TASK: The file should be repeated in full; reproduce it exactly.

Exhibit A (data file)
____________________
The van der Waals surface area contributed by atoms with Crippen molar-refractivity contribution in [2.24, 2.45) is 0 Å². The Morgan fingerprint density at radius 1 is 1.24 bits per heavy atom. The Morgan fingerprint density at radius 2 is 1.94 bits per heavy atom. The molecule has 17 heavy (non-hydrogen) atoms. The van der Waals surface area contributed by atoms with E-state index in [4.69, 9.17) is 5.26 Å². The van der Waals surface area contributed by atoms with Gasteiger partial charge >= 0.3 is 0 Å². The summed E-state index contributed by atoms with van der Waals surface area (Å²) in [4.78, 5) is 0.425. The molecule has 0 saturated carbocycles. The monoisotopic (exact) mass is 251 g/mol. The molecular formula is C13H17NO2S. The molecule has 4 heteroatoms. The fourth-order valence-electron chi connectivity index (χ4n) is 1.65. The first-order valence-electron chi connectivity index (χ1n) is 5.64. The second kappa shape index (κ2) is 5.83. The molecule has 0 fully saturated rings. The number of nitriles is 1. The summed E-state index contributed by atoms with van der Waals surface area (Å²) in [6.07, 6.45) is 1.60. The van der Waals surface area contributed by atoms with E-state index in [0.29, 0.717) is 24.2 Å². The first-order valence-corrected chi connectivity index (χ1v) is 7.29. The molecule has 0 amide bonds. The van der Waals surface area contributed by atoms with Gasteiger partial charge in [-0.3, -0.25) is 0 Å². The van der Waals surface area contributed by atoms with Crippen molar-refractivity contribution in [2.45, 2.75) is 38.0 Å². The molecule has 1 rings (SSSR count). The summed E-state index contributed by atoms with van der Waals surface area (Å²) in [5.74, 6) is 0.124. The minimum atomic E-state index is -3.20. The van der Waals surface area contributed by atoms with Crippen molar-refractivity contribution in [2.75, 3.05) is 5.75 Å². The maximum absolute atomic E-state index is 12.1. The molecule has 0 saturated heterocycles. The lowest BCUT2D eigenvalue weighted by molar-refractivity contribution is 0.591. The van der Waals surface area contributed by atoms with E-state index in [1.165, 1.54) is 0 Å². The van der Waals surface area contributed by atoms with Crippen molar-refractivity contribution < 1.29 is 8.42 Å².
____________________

The van der Waals surface area contributed by atoms with Crippen molar-refractivity contribution in [2.24, 2.45) is 0 Å². The Morgan fingerprint density at radius 1 is 1.24 bits per heavy atom. The Morgan fingerprint density at radius 2 is 1.94 bits per heavy atom. The molecule has 17 heavy (non-hydrogen) atoms. The van der Waals surface area contributed by atoms with E-state index in [4.69, 9.17) is 5.26 Å². The van der Waals surface area contributed by atoms with Gasteiger partial charge >= 0.3 is 0 Å². The summed E-state index contributed by atoms with van der Waals surface area (Å²) in [4.78, 5) is 0.425. The molecule has 0 saturated carbocycles. The monoisotopic (exact) mass is 251 g/mol. The molecular formula is C13H17NO2S. The molecule has 4 heteroatoms. The fourth-order valence-electron chi connectivity index (χ4n) is 1.65. The first-order valence-electron chi connectivity index (χ1n) is 5.64. The second kappa shape index (κ2) is 5.83. The molecule has 0 fully saturated rings. The number of nitriles is 1. The summed E-state index contributed by atoms with van der Waals surface area (Å²) in [6.07, 6.45) is 1.60. The van der Waals surface area contributed by atoms with E-state index in [0.29, 0.717) is 24.2 Å². The first-order valence-corrected chi connectivity index (χ1v) is 7.29. The molecule has 0 amide bonds. The van der Waals surface area contributed by atoms with Gasteiger partial charge in [-0.3, -0.25) is 0 Å². The van der Waals surface area contributed by atoms with Crippen molar-refractivity contribution in [2.45, 2.75) is 38.0 Å². The molecule has 1 rings (SSSR count). The summed E-state index contributed by atoms with van der Waals surface area (Å²) in [5.74, 6) is 0.124. The minimum atomic E-state index is -3.20. The van der Waals surface area contributed by atoms with Crippen molar-refractivity contribution in [2.75, 3.05) is 5.75 Å². The maximum absolute atomic E-state index is 12.1. The molecule has 0 saturated heterocycles. The lowest BCUT2D eigenvalue weighted by molar-refractivity contribution is 0.591. The van der Waals surface area contributed by atoms with E-state index in [1.165, 1.54) is 0 Å². The van der Waals surface area contributed by atoms with Crippen molar-refractivity contribution < 1.29 is 8.42 Å².